Mylor Primary School

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Text: Ann Herraman.

Image: Peter Holderness.

Mylor Primary School – a local school with a flowering gate.
There is something special about small country schools which have been formed and maintained by local communities over many decades. Mylor Primary School is one of these. In her centenary publication, The Light in the Valley, Mylor Primary School – 1894-1994, local historian, Jan Polkinghorne, describes the struggles and ongoing commitments which Mylor families have made over the decades to ensure that their young people could be educated within the local community and within the town itself. The Mylor campaign to establish a local school began in April 1887 through a series of disappointments until final success in 1894.

The final stages of the campaign are described as a struggle between competing interests:-
“…The Crafers Board of Advice in a letter dated December 4 th , 1893, recommended Mylor use the Wesleyan Church instead of ‘wasting Government money building a school.[GRG 18 series 1 Docket
608 4/12/1893 PROSA]

Parents’ letters from Aldgate Valley pointed out the unsuitability of the Church as a school…On January 22 nd 1894 instructions were given by the Education Department for the preparation of plans for a school at Mylor. A government docket shows that the dimensions of the building were to be 40ft x 20ft and that the building was intended to house 90-100 children…Tenders were called and due by February 2 nd 1894. The school was complete in October 1894 at a cost of £714/6/5 ($1429).

At last the parents of Mylor could relax. Mylor had a public school right in the village.” Success could not be guaranteed and overtime the community has rallied all of its resources to resist closure and ensure continuity despite departmental pressures. The campus now includes a rambling mix of old and new buildings which reflect the fluctuating growth patterns over 125 years.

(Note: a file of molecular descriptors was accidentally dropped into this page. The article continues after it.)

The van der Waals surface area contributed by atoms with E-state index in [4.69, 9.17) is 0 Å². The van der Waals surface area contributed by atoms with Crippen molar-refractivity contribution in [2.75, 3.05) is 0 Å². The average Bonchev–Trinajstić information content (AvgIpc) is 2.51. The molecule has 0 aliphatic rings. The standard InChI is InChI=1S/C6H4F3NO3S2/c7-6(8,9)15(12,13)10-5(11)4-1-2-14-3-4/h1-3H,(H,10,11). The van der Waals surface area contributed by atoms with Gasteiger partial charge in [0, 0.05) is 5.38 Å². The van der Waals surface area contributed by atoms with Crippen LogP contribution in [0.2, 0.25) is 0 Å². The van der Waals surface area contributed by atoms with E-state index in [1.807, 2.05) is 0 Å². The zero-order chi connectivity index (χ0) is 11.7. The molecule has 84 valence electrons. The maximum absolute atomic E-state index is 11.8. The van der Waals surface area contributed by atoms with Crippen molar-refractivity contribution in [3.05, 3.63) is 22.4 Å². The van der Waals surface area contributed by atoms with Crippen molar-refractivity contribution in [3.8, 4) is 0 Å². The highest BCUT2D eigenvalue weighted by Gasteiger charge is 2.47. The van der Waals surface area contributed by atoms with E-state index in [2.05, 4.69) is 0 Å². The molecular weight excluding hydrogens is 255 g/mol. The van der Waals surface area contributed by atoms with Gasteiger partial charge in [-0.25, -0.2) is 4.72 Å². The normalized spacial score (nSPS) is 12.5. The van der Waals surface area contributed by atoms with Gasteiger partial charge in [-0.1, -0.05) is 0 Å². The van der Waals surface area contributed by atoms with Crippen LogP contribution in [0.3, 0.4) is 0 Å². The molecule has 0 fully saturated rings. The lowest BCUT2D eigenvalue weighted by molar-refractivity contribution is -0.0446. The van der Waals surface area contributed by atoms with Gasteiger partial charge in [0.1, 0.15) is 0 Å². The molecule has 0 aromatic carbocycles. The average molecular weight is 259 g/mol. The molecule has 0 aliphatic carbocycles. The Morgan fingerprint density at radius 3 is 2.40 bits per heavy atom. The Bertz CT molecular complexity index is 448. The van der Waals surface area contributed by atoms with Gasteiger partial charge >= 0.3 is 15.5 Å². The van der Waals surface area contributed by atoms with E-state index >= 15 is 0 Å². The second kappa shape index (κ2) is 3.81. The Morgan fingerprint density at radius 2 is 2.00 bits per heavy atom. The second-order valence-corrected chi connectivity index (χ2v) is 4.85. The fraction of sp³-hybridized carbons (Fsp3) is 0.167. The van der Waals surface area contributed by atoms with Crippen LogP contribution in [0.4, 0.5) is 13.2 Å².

In 1973 a modern library was officially opened by their most celebrated former student, The Governor of South Australia, Sir Mark Oliphant. In springtime the students at Mylor Primary School enter through an
archway of pink flowering roses. Beyond the school gate the resources of a small village include the commemorative records of the Mylor War Memorial, access to the picturesque Mylor Oval edged by the Onkaparinga River and the community tennis courts.

The streetscape framed by grand old trees includes family homes, the village café, the general store, Coopers Rural and Hardware Supplies, the Mylor Cotton Memorial Hall and beyond, the faithful CFS and the Rockford Estate leading to Hacks Bridge along the Strathalbyn Road.

In this small village the assets and services of a community embrace and nurture a place which Jan Polkinghorne so aptly describes as – The Light in the Valley”.

Further information can be gained from Jan Polkinghorne’s two histories:-
Mylor, ‘Valley of Praise, 1991
Mylor Primary School Centenary, 1894-1994, ‘The Light in the Valley”, 1994
Mylor History Group Resources, Cotton Memorial Hall, contact Brian and Leonie Barker-

Do you have memories of Mylor Primary School as a student, parent or teacher, or as a local resident? Contact us at or drop into the History Centre at the Coventry Library, 63 Mount Barker Road, Stirling.

Read about one of Mylor Primary School’s early headmasters, Bernard McCaffrey and his family

Read about one of Mylor Primary School’s famous students, Sir Mark Oliphant